Difference between revisions of "2008 USAMO Problems/Problem 6"

Problem

(Sam Vandervelde) At a certain mathematical conference, every pair of mathematicians are either friends or strangers. At mealtime, every participant eats in one of two large dining rooms. Each mathematician insists upon eating in a room which contains an even number of his or her friends. Prove that the number of ways that the mathematicians may be split between the two rooms is a power of two (i.e., is of the form $2^k$ for some positive integer $k$).

Solution

Solution 1 (linear algebra)

Make the obvious re-interpretation as a graph. Let $f : G \to \{0,1\}$ be an indicator function with $f(v) = 0$ if a vertex is in the first partition and $f(v) = 1$ otherwise (this corresponds, in the actual problem, to putting a mathematician in the first or second room). Then look at $f$ as a function into the field with two elements, $F_2$. Let $V$ be the vector space of all such functions. Define the linear operator $A : V \to V$ as

$$(Af)(v) = \sum_{v \sim w} f(v) - f(w)$$

where $\sim$ denotes adjacency. (Note that we can also think of $A$ as a matrix, which is essentially the adjacency matrix where the diagonal is changed to be $1$ whenever the degree is odd; in more technical terms, it is the Laplacian of $G$ over $F_2$). Then $f$ is a valid partition iff $(Af)(v) = d(v)$, where $d$ is the degree of $v$, for all $v$ (this is taken over $F_2$). So we want all solution to $Af = d$. Note that if $Af = d, Ag = d$, then $A(f - g) = 0$, so $f - g$ is in the nullspace. Thus in particular the number of solutions, if non-zero, is the size of the nullspace of $A$, which is $2^{dim(Null(A))}$ by considering all linear combinations of any basis of $Null(A)$ over $F_2$. Also let $i$ be such that $i(v) = 1$ for all $v$. Then clearly $Ai = 0$, so $dim(Null(A)) > 0$, establishing that the number of ways to do this is $2^k$, $k > 0$. Thus we need only prove the existence of a solution.

Since we can add a new vertex connected to exactly one previously existing vertex without changing the problem, without loss of generality all vertices have odd degree. Then we want to show that $i \in Col(A)$. But it is a well-known fact in linear algebra that $Col(A) = Null(A^T)^{\perp} = Null(A)^{\perp}$ since $A$ is symmetric. Thus we need to show that if $f \in Null(A)$, $f$ is perpendicular to $i$ and we will be done. So let $f \in Null(A)$. Take the submatrix of $A$ consisting of the rows and columns $v$ such that $f(v) = 1$. Then, since $f \in Null(A)$, the sum of each row in this submatrix must be $0$ in $F_2$. Thus the total number of $1$s in this submatrix is even. But since it is symmetric, the total number of $1$s off of the diagonal is even, so the total number of $1$s on the diagonal is even. But since every vertex has odd degree, the entire diagonal of $A$ consists of $1$s, so this says that the size of the diagonal of this submatrix is even. But this is also the number of $v$ such that $f(v) = 1$, so $f(v) = 1$ for an even number of $v$, thus is perpendicular to $i$, and we have our result.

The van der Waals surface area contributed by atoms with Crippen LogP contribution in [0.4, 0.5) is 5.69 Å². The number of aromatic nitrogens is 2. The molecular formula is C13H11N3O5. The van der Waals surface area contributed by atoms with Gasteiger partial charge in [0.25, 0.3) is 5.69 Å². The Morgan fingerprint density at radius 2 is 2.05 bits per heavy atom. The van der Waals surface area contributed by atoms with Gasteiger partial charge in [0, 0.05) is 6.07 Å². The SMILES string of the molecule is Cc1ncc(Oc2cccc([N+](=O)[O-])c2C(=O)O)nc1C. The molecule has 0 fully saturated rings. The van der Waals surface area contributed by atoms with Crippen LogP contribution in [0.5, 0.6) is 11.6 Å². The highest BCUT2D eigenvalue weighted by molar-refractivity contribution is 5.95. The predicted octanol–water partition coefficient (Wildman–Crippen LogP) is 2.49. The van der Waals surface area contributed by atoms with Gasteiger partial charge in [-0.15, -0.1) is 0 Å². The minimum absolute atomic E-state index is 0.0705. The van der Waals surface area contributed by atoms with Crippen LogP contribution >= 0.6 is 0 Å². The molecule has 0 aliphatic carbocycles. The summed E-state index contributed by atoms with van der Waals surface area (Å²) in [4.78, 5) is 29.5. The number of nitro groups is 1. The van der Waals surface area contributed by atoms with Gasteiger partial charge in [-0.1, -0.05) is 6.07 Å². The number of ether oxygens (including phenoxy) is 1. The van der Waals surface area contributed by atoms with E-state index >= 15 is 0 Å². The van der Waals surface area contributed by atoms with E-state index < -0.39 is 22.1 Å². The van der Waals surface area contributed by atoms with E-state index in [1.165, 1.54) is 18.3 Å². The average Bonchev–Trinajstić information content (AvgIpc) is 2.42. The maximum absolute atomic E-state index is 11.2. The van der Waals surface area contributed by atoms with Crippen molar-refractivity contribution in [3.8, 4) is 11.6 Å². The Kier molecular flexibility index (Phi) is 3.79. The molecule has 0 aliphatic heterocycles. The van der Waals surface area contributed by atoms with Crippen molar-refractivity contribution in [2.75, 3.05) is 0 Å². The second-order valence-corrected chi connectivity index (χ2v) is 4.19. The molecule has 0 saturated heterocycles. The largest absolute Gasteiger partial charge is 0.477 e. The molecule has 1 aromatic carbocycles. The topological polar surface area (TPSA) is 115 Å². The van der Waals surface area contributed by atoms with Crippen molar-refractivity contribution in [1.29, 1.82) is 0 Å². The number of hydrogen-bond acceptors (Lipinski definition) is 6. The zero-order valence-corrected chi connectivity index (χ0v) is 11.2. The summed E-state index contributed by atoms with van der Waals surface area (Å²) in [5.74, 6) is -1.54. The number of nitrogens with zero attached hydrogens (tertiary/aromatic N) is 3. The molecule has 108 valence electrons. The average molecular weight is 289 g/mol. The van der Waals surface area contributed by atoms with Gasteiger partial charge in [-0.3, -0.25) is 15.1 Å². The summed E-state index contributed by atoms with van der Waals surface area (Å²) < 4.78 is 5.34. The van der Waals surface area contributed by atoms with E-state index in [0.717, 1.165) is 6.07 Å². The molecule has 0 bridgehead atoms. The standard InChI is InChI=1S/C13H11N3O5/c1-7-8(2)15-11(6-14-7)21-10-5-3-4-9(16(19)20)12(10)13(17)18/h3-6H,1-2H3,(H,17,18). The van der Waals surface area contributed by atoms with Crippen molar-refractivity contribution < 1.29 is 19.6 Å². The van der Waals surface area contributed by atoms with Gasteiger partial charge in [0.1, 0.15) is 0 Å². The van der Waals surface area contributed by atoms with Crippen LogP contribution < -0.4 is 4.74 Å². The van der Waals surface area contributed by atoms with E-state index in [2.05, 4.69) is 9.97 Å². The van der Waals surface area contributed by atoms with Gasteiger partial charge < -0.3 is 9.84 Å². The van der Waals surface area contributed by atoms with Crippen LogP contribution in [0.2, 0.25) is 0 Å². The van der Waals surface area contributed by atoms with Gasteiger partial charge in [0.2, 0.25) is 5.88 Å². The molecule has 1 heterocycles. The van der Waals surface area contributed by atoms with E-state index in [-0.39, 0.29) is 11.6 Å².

Solution 2 (group theory)

Define an order to be a set of instructions, one instruction given to each mathematician. Each mathematician is told to either move or to stay (we can think of this as stay is $0$, and move is $1$). Now take some good configuration. Consider the set of all orders which, when performed on this configuration, give us another good configuration. Note the identity order, $(0, 0, \ldots, 0)$, is in this set. We claim this set is an abelian group under composition.

Proof: Clearly each is its own inverse, there is the identity, and the operation is clearly associative and commutative (because it's equivalent to addition of n-dimensional vectors $\mod{2}$). So it suffices to show this set of orders is closed under composition.

Consider any mathematician. If, in one of these orders, he is told to stay, then the number of his friends who are told to move must be even. Similarly, if he is told to move, then the number of his friends who are told to stay must be even. Now just consider two orders $A$ and $B$ and you can show that in $A \times B$ the same property will hold using parity.

Now that we've shown it is a group (which we will call $G$), we'll prove it has order two. Let $I$ be the identity.

Let $\{I, T_1\} = H_1$, where $T$ is some element of $G$. Now pick an element $T_2$ of $G$ which is not in $H_1$. Notice that because the elements of $H_1$ are distinct, the elements of $\{T_2X|X \in H_1\}$ are distinct (if two elements of that set were the same, multiply by each on the right by $T_2^{ - 1}$ and you have a contradiction). Now notice that for any $A, B \in H_1$, if we were to have $T_2A = B$, then $T_2 = BA^{ - 1} \in H_1$. Therefore, $H_1$ and $\{T_2X|X \in H_1\}$ are disjoint and of the same size. Moreover, the product of any element in the first group and any element in the second group is a member of the second group. Therefore, these two groups together form a group of order $2^2$. Call this $H_2$. You progressively build larger and larger subgroups of $G$ until you get to $G$ itself, whose order must then be a power of two. Therefore, the number of good configurations of the mathematicians was a power of two.

This, of course, was all assuming $I$ existed and was in the group.

Alternate solutions are always welcome. If you have a different, elegant solution to this problem, please add it to this page.

See Also

 2008 USAMO (Problems • Resources) Preceded byProblem 5 Followed byLast Problem 1 • 2 • 3 • 4 • 5 • 6 All USAMO Problems and Solutions
• <url>viewtopic.php?t=202908 Discussion on AoPS/MathLinks</url>
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